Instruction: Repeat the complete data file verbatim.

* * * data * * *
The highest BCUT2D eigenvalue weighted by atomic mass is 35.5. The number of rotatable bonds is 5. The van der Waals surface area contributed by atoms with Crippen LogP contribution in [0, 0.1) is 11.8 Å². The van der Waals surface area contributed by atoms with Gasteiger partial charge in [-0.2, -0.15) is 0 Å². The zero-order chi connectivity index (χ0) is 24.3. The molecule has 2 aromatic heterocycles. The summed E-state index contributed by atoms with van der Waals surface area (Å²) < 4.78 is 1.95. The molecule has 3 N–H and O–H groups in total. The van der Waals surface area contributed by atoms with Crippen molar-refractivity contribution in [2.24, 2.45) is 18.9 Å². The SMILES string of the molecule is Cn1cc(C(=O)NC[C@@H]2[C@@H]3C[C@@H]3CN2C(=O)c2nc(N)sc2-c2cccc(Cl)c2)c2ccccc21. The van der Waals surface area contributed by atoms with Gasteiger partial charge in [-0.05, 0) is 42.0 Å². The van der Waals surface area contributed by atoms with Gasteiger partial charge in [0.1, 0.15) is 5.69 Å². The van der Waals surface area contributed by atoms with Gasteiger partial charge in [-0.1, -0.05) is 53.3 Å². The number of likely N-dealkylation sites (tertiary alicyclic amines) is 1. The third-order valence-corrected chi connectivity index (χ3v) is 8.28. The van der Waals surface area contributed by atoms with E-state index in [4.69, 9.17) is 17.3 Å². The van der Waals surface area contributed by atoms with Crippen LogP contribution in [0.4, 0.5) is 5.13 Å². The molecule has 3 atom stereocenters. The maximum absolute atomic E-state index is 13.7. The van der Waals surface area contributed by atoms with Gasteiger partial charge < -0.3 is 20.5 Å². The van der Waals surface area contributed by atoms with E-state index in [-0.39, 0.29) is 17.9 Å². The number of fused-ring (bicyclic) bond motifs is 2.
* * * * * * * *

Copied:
The highest BCUT2D eigenvalue weighted by atomic mass is 35.5. The number of rotatable bonds is 5. The van der Waals surface area contributed by atoms with Crippen LogP contribution in [0, 0.1) is 11.8 Å². The van der Waals surface area contributed by atoms with Gasteiger partial charge in [-0.2, -0.15) is 0 Å². The zero-order chi connectivity index (χ0) is 24.3. The molecule has 2 aromatic heterocycles. The summed E-state index contributed by atoms with van der Waals surface area (Å²) < 4.78 is 1.95. The molecule has 3 N–H and O–H groups in total. The van der Waals surface area contributed by atoms with Crippen molar-refractivity contribution in [2.24, 2.45) is 18.9 Å². The SMILES string of the molecule is Cn1cc(C(=O)NC[C@@H]2[C@@H]3C[C@@H]3CN2C(=O)c2nc(N)sc2-c2cccc(Cl)c2)c2ccccc21. The van der Waals surface area contributed by atoms with Gasteiger partial charge in [-0.05, 0) is 42.0 Å². The van der Waals surface area contributed by atoms with Gasteiger partial charge in [0.1, 0.15) is 5.69 Å². The van der Waals surface area contributed by atoms with Gasteiger partial charge in [-0.1, -0.05) is 53.3 Å². The number of likely N-dealkylation sites (tertiary alicyclic amines) is 1. The third-order valence-corrected chi connectivity index (χ3v) is 8.28. The van der Waals surface area contributed by atoms with E-state index in [4.69, 9.17) is 17.3 Å². The van der Waals surface area contributed by atoms with Crippen LogP contribution in [0.4, 0.5) is 5.13 Å². The molecule has 3 atom stereocenters. The maximum absolute atomic E-state index is 13.7. The van der Waals surface area contributed by atoms with Gasteiger partial charge < -0.3 is 20.5 Å². The van der Waals surface area contributed by atoms with E-state index in [-0.39, 0.29) is 17.9 Å². The number of fused-ring (bicyclic) bond motifs is 2.